Canada is also pushing for plant-based protein, with Protein Industries Canada contributing more than $127 million last year to support the development of value-added plant-based products for local farmers, while Invest in Canada promotes the sector more broadly.

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“As such nations develop their alternative protein industries, they can serve as a blueprint for successful implementation of technologies and commercialization that other countries can emulate on a larger scale,” Weinzimmer says. 

“Likewise, the motivations of these countries—to promote food resilience, national security, and economic growth—also ring true for larger countries like the United States,” Weinzimmer says. 

In terms of labeling laws, governments around the world have mainly resisted efforts to limit alternative protein sales through restrictive labeling, though there are exceptions like the ban on plant-based cheese in Turkey. Despite these individual restrictions, the broader global trend indicates increasing governmental support for alternative proteins.

Funding a sustainable future

To catalyze the transformational change needed to mitigate the climate crisis, however, the report suggests the US and China, which lead global agricultural research, should each contribute approximately $1 billion annually to alternative protein R&D. 

“Governments should make public investments in research and development, ensuring world-class scientists have the resources to achieve scientific breakthroughs,” Weinzimmer says. “They should also support the industry itself, as many companies are seeking to make their products competitive at commercial-scale.”

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Such investment is expected to spur breakthroughs in alternative protein quality and production, yielding lucrative intellectual property, thriving research centers, and manifold benefits for related fields such as biotechnology, food science, medicine, industrial engineering, and nutrition.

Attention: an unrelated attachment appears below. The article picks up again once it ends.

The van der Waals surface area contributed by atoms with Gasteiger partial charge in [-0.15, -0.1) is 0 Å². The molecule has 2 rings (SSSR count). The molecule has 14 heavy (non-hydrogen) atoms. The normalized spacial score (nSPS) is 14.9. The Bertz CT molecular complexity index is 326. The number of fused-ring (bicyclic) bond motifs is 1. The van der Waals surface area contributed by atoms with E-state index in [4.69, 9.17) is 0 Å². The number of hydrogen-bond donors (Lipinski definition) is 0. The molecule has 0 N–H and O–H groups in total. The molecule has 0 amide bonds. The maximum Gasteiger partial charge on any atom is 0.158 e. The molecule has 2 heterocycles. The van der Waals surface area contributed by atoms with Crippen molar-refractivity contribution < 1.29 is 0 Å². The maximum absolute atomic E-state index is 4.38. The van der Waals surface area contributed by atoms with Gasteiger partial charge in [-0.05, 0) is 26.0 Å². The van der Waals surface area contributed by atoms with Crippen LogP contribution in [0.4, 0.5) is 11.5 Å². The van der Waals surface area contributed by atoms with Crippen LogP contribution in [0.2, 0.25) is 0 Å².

Furthermore, governments must also invest in commercialization. From funding new product development and facility construction to supporting emerging businesses resulting from breakthroughs in alternative proteins, governments stand to reap extensive benefits. 

And it’s not just the larger nations that can play pivotal roles. Smaller nations, such as Singapore, the Netherlands, and Israel—which are actively fostering domestic biotechnology knowledge hubs—could make substantial downstream gains with even a small head start and a slight funding edge.

“Public funding will catalyze the alternative protein industry by supporting research, infrastructure projects, and workforce development,” Weinzimmer says. “Additionally, government leaders can signal to investors that alternative proteins are a key aspect of a modern bioeconomy.”

However, to reach this potential, significant and sustained investment is necessary. The $635 million investment in 2022 was a start, but as we move forward into 2023, there is a collective global responsibility for governments to meet the $10 billion annual investment target that will lay the foundation for a greener, healthier, and more food secure world.

“A successful alternative protein industry is necessary to get to net-zero emissions,”  Weinzimmer says. “The leading studies show that governments must invest in research, development, and commercialization now to unlock social and economic benefits for years to come.”